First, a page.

New USN Survey Highlights Why Many People Are Stuck with Poor CreditSubmitted by Fides Wealth Strategies Group on October 30th, 2017
Only a very small percentage of Americans have exceptional credit as reflected in a credit score of 800 or greater. The large majority of U.S. consumer have a FICO credit score in the 600s or 700s, but a significant number have “very poor” credit scores below 580. Gaining access to a credit card can be difficult for those with very poor credit scores. A low credit score today can even make it hard to find a job or qualify to rent an apartment or home to live in.
U.S. News conducted a national survey earlier this year involving 1,500 consumers who self-reported credit scores below 640. The survey asked questions relating to how credit card holders used their cards and what steps they are taking to improve their credit.
Over Two-Thirds of Those with Poor Credit Trying to Improve Score
One key result in the 2017 USN survey of lower credit score individuals is that more than two-thirds (68 percent) report that they are working to improve their credit score. The downside here is that almost one-third (32 percent) of Americans with low credit scores are not even trying to improve, so they will be stuck paying high interest rates and have difficulty finding jobs and housing indefinitely.
35 Percent of Survey Respondents Did No Research Before Applying for a Credit Card
Also of note, over half of the respondents said that they have relied on their credit card to pay for basic necessities over the last 12 months. Despite this less than ideal financial situation, 35 percent of respondents replied that they did not do any research before they applied for a credit card.
The good news is that among those making an effort to improve their credit score, almost half (46 percent) are trying to pay off their current balances, and nearly one-third (32 percent) are reducing their spending.
People with Poor Credit Do Not Check Their Credit Report Frequently Enough
According to the survey data, not even a quarter (24 percent) of individuals with bad credit check their credit report at least monthly (as recommended by personal finance experts)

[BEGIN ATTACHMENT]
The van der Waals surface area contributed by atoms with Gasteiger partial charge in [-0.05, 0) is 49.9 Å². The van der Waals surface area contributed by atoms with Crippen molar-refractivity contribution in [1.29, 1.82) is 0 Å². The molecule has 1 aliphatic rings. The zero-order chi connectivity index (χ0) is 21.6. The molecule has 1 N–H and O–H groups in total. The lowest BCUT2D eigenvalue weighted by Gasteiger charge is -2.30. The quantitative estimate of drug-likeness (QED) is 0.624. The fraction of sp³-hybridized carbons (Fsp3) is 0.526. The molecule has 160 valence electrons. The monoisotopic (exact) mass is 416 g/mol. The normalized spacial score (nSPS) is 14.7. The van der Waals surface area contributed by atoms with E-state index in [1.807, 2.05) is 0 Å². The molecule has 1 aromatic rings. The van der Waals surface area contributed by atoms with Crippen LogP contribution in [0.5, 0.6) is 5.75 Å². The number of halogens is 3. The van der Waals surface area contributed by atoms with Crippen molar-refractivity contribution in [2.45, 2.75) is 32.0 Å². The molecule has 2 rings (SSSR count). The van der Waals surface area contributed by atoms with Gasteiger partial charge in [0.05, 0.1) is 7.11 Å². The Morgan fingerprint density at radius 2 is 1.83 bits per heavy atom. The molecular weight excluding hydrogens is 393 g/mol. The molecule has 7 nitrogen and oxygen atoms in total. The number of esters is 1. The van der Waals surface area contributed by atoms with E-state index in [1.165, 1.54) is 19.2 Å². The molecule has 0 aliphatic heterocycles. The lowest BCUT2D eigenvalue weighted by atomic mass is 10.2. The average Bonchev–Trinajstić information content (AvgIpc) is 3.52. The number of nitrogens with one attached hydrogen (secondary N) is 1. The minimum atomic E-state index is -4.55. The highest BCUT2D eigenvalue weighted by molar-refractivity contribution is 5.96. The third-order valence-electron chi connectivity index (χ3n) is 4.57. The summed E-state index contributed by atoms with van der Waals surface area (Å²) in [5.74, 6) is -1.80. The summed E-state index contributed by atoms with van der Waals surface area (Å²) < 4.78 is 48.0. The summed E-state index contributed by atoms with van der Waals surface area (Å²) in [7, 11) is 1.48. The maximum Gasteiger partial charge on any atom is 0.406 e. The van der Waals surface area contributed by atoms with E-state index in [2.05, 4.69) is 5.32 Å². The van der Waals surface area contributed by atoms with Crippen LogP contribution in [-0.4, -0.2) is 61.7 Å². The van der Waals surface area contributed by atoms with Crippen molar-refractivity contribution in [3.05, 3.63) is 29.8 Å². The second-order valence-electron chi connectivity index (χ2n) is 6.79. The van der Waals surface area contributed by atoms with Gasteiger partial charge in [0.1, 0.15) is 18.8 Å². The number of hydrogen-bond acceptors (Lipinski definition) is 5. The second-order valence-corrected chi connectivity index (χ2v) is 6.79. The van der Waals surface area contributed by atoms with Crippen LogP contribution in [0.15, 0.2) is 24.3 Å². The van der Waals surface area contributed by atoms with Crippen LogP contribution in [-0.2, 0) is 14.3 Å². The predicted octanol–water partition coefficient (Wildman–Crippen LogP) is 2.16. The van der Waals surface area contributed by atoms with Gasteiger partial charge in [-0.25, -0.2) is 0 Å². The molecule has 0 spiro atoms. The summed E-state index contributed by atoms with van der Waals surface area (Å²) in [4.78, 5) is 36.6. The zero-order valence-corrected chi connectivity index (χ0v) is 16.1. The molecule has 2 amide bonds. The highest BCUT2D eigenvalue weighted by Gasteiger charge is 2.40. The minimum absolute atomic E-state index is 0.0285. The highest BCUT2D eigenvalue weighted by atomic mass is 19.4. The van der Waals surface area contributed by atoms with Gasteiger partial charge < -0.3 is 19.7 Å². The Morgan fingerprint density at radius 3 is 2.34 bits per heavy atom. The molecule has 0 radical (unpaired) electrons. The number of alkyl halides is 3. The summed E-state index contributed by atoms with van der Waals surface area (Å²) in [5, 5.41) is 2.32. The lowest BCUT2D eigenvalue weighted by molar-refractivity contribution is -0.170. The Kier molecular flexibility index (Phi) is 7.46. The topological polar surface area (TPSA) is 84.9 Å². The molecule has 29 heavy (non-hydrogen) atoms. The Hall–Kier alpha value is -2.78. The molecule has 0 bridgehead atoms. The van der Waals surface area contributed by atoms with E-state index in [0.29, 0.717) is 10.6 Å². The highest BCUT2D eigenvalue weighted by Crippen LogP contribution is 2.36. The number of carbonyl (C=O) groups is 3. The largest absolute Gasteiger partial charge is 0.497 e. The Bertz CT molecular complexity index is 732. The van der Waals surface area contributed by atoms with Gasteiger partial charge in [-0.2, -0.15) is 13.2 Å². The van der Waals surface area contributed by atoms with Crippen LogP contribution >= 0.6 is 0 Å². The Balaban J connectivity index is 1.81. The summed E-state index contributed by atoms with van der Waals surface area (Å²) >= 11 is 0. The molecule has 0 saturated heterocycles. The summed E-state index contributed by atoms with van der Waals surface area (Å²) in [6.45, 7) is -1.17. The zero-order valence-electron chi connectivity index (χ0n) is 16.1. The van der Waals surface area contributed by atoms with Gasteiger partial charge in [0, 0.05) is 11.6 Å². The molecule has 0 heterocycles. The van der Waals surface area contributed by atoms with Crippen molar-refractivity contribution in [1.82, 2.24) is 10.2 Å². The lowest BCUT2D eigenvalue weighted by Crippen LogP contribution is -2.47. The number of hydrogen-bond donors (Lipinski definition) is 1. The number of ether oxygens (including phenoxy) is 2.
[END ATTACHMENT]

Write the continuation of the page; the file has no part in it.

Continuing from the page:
John Ulzheimer, a consultant on consumer credit who had management positions with both FICO and Equifax, highlights that while used to be expensive to check your credit report every month, it is free today and checking it should be a regular habit for those who are trying to beef up their credit score. Ulzheimer suggests not focusing too much on just your credit score. He notes: "One of the ways to make it really simple is to stop focusing so much on the numbers and really focus more on the credit reports because everything flows from that information."
Finally, although most respondents claimed to be making an effort to repair their credit, according to the USN survey, many people are not making much progress toward that goal.
The survey data shows that just over a third (34 percent) of respondents have made an improvement in their credit score over the last 12 months. However, the bad news is that almost 40 percent of respondents have not managed to improve their credit score over the last year, and 27 percent do not track their credit score closely enough to know if it has changed.
Having poor credit is a big deal in today’s networked world. A low credit score means high interest rates if you can get a loan at all, higher auto and home insurance rates, and bad credit can also make it difficult to find a job or even a place to live.
That said, poor credit can be repaired over time, and your sub-600 credit score does not have to remain an anchor constantly sinking your financial future. Take the time to carefully read your credit report to make sure it is accurate, and make sure to follow up and correct any issues you identify. Also make sure to make at least the minimum payment on all your loans every month, try to make larger payments on higher interest loans, and avoid late payments if at all possible.
This article was prepared by a third party for information purposes only. It is not intended to provide specific advice or recommendations for any individual.